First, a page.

The company’s new purpose – “the world we want tomorrow starts with how we do business today” – was on full display last week in a community garden in Southeast Washington, DC, when Mars Food’s organic Seeds of Change brand donated $115,000 to the local nonprofit Building Bridges Across the River, which is dedicated in part to helping close the food gap in one of the city’s worst food swamps.
The grant and Mars’ revamped mission are part of a larger macro trend of corporations ‘doing good’ not just because it is the right thing to do, but because it is helping them connect with modern consumers and recruit top talent, who increasingly want to align with companies that share their ethics.
“Our purpose … is, of course, the right thing to do, but when you look at it from a business standpoint we need to ensure we are doing it for the right business reasons, too. And we know that consumers are essentially voting with their dollars … [for] brands that are like-minded and share either their values or have some sort of purpose that is beyond just selling a product and making money,” Sara Schulte, Mars Food North America’s external communications manager, told FoodNavigator-USA.
Similarly, and perhaps more pressing for Mars, she noted that vibrant and relatable corporate social responsibility programs also are helping companies recruit top talent.
“If you look at the kind of talent we want to attract, and especially millennials and younger generations, they are even more conscious of companies and who they trust and who they want to work for and want to be associated with,” she said, noting that the communication firm Edelman’s Trust Barometer released earlier this year showed that the number one thing that people trust is their employer.
This is particularly important for Mars given the CEO announced at the start of this year that the company plans to double the size of the company in the next 10 years through new brand development and acquisitions – two ventures that will require substantially more staff.
From BBAR’s perspective, the funds will help it maintain and expand the seven urban farms it operates in Southeast DC, on which many area residents rely for healthy, fresh and nutritious food.
Scott Kratz, the vice president of BBAR, explained that in Washington, DC’s Wards 7 and 8, there are only three full-service supermarkets to serve 150,000 people, many of whom need to walk long distances or take multiple bus rides to access the stores – a task that isn’t always feasible given work schedules and competing obligations.
He also noted that restricted access to fresh, nutritious food is directly associated with chronic health diseases, such as type 2 diabetes and obesity, which affects 41.9% of the adults living in Ward 8.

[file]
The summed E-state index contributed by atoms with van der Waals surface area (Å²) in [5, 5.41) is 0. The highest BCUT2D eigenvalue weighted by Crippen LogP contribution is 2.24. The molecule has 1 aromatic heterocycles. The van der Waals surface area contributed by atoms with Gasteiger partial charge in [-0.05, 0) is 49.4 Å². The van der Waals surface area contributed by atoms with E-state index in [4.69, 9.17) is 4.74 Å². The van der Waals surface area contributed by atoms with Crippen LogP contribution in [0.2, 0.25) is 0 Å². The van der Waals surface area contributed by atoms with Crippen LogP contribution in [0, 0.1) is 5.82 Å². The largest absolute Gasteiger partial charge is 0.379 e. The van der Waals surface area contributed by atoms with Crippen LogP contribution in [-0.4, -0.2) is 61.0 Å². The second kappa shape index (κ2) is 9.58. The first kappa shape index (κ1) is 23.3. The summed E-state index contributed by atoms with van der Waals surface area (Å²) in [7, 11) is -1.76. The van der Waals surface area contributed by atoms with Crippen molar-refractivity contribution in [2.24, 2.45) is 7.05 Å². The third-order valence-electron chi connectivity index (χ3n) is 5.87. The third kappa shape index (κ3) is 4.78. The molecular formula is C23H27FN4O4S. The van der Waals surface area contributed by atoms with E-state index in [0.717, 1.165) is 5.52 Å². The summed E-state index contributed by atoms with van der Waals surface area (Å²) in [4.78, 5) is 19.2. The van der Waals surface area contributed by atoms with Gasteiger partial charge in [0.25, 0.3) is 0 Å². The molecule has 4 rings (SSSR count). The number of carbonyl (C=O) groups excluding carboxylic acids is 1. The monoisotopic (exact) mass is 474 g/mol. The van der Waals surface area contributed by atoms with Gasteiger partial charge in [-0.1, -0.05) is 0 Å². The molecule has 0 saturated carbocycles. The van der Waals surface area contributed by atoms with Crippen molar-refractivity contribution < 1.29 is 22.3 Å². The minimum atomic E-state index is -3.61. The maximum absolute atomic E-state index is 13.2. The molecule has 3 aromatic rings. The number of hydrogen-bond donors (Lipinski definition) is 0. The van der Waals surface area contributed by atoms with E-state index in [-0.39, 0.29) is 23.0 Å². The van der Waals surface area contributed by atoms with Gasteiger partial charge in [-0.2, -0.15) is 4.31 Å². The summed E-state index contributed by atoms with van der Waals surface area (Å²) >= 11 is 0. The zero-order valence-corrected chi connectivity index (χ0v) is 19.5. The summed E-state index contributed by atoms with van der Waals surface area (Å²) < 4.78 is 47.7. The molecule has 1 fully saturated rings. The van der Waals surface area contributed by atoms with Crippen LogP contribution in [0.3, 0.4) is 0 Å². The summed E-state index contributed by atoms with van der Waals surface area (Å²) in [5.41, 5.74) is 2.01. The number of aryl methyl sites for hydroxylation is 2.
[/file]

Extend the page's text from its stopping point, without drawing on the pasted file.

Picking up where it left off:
“Here at the Baby Bloomers Bridge Park Plot … we are looking at how do we make interventions to make sure we are tackling some of these health justice issues,” and one way the non-profit – with Mars’ help – is doing that is by planting gardens that provide food that is sold at reduced rates to area residents, Kratz explained.
The grant also will allow the non-profit to offer free urban agriculture training, healthy cooking classes and pay for an intern to help manage the farms and program.
Mars’ broader commitment to ‘doing good’
While Mars. Inc’s mission may be new, its commitment to helping the larger community is not. And the grant given to BBAR in DC last week was only a fraction of what the company has given over recent years.
“Over the past several years, since we have created our give-back fund, [Mars] has donated nearly $2 million to communities and organizations across the country. It has benefited almost 100,000 people and helped to grow more than 90 tons of produce – and that is before we think about what has been grown here with Scott and Building Bridges Across the River,” Schulte said.
She added that Mars is trying to be “really intentional and give more significant grants so we can make a bigger, real tangible impact on the community that we are helping. And … we wanted to start supporting communities that are in our backyard.”
BBAR in DC is a short drive from Mars Inc.’s headquarters in Virginia. Similarly, Mars Food is based in Chicago and earlier this year the company donated $500,000 to the Chicago Public School System to support its Eat What You Grow program. In addition, it made a donation to the public school district in Greenville, Miss., where the Mars Food manufacturing plant is located.
Schulte added, “We want to be thoughtful and intentional where we are supporting and we want to have long-term partnerships. We don’t want to kind of just give and walk away. So, that is, I think, really important to us as we think about how this relationships evolves and how we get our associates involved in this community work.”